Europe South Asia Asia Pacific Americas Middle East Africa BBC Homepage World Service Education

Front Page



UK Politics







Talking Point
On Air
Low Graphics

Tuesday, January 26, 1999 Published at 09:25 GMT

Senate debates dismissal

Trent Lott says Republicans will defeat the dismissal motion

The United States Senate has discussed a motion to formally dismiss the charges of perjury and obstruction of justice against President Bill Clinton and end his impeachment trial.

The trial of the president
The senators rejected an effort to open the discussions to the public and voted 57-43 to hold the debate behind closed doors.

Monday's debate was adjourned without a vote after four hours. Senators are expected to continue the debate when they reconvene on Tuesday.

Only after motions concerning dismissal of the trial and the calling of witnesses have been argued and debated will the senators vote on them. Correspondents say that could happen on Wednesday.

The motion to dismiss the trial, brought by Democratic Senator Robert Byrd, is expected to fail, as Republicans have said they will use their 55-45 Senate majority to defeat it.

BBC Washington correspondent Stephen Sackur: "The trial has been described as a bizarre situation"
House prosecutors say dismissing the charges without calling witnesses would be "inconsistent with the constitutional standards and harmful to the institutions of our government".

"I ask you to consider the harm he [Mr Clinton] caused, the indignity he brought to the institution of the presidency," Republican Rep Charles Canady said.

[ image:  ]
White House lawyer Nicole Seligman argued that the case against President Clinton should not be about punishment.

"Punishment will be found elsewhere, judgement will be found elsewhere, legacies will be written elsewhere. None of that will be dismissed. None of that can ever be dismissed," Ms Seligman said.

Nicole Seligman calls for "a sence of proportionality"
"You have heard the charges in full, heard the defence. Now it's the time to define how the national interest can best be served: by extending this matter indefinitely, or ending it now," she said.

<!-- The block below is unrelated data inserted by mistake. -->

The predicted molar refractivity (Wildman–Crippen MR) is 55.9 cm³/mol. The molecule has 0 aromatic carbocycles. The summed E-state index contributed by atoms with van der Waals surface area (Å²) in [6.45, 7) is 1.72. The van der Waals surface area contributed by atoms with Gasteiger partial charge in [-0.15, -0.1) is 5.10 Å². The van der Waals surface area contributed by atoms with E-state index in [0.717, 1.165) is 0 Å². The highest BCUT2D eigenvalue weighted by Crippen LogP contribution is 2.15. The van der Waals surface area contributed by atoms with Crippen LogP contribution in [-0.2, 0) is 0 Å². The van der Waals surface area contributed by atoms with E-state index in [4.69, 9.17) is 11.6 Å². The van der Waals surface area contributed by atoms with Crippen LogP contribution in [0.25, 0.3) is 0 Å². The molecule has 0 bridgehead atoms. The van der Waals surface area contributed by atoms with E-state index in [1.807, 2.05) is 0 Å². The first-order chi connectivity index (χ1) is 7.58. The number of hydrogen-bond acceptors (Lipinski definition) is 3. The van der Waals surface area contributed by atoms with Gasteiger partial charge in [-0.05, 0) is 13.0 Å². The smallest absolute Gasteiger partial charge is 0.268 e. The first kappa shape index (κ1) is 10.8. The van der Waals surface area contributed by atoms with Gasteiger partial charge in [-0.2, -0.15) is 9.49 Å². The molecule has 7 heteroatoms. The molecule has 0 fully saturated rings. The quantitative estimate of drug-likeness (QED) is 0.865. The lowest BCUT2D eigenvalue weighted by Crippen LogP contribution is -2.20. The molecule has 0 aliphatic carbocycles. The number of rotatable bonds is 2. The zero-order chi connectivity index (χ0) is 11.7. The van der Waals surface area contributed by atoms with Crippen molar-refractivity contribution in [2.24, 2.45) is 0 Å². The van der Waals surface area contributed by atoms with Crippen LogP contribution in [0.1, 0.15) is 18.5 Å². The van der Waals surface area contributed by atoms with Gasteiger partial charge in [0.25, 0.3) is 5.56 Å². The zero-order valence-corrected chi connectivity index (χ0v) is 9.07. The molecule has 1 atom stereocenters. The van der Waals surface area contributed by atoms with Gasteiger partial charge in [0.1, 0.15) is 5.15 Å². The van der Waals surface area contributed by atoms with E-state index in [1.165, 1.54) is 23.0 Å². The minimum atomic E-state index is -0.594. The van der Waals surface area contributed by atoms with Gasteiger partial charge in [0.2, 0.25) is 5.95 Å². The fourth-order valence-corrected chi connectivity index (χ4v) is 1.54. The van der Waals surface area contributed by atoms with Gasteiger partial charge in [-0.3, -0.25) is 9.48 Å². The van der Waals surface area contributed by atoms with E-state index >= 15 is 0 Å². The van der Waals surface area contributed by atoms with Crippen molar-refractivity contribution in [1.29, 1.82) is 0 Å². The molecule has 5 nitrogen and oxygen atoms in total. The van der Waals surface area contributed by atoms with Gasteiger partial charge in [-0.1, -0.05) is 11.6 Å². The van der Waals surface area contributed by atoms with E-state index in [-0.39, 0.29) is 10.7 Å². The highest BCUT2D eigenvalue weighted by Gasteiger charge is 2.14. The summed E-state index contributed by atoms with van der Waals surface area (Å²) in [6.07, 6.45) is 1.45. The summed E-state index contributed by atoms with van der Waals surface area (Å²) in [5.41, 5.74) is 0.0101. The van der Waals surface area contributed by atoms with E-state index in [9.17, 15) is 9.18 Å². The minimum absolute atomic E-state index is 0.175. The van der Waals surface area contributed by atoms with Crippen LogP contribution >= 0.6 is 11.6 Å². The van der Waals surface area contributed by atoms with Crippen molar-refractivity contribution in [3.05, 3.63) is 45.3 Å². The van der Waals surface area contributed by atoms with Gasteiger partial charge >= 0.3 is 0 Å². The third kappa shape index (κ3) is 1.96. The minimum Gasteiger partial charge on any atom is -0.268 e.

Lead prosecutor Henry Hyde, said the motion to dismiss was a slap at the House of Representatives, which approved the two impeachment articles on largely party-line votes in December.

[ image:  ]
"I sort of feel that we have fallen short in the respect side because of the fact that we represent the House, the other body, kind of blue-collar people, and we're over here trying to survive with our impeachment articles," Mr Hyde said.

Earlier on Monday, a series of negotiations behind closed doors on how to proceed with the case delayed the start of the hearing.

After the brief appearance of the Senate Republican leader, Trent Lott - who said the senators may be close to an agreement - the Senate went into recess for almost two hours.

Republicans also "summarily rejected" a Democrat proposal for final votes on the articles of impeachment by the end of the week, with no chance of witnesses.

The BBC's Tom Carver in Washington: "The feeling is that they'll achieve more behind closed doors"
BBC Washington Correspondent Philippa Thomas says the Republican senators, while wanting to hear witnesses, are very aware of the fact that the public is tired of the trial and feels there is enough evidence for a simple yes or no vote.

The House managers - the Republican prosecution team - say calling witnesses to give evidence is fundamental in any trial.

Lewinsky interviewed

[ image: Robert Byrd: Introduced the dismissal motion]
Robert Byrd: Introduced the dismissal motion
To further their argument, they spent two hours interviewing Monica Lewinsky on Sunday. Afterwards, house manager Bill McCollum said she could be "a very helpful witness" if called to give evidence.

But Ms Lewinsky's lawyer said she had told her interviewers nothing that was not already on record.

Democrats say there is no need to call witnesses as they have already provided evidence to the grand jury and special prosecutor Kenneth Starr.

Potential witnesses

Trent Lott talks to the press
If it is decided to call witnesses, statements will initially be taken in private. Senators will then decide whether to have them appear in the Senate giving live evidence.

The key witnesses for prosecutors, if they get the go-ahead, would be Ms Lewinsky, Betty Currie, who was the president's secretary, and Vernon Jordan, Mr Clinton's close friend.

The prosecution says Ms Currie acted as a go-between during his relationship with Ms Lewinsky. Mr Jordan is said to have helped try to find a job for Ms Lewinsky to ensure her silence.

If witnesses are called both Republicans and Democrats agree on one thing - they do not want explicit details of Ms Lewinsky's relationship with the president being aired from the well of the Senate.

Advanced options | Search tips

Back to top | BBC News Home | BBC Homepage |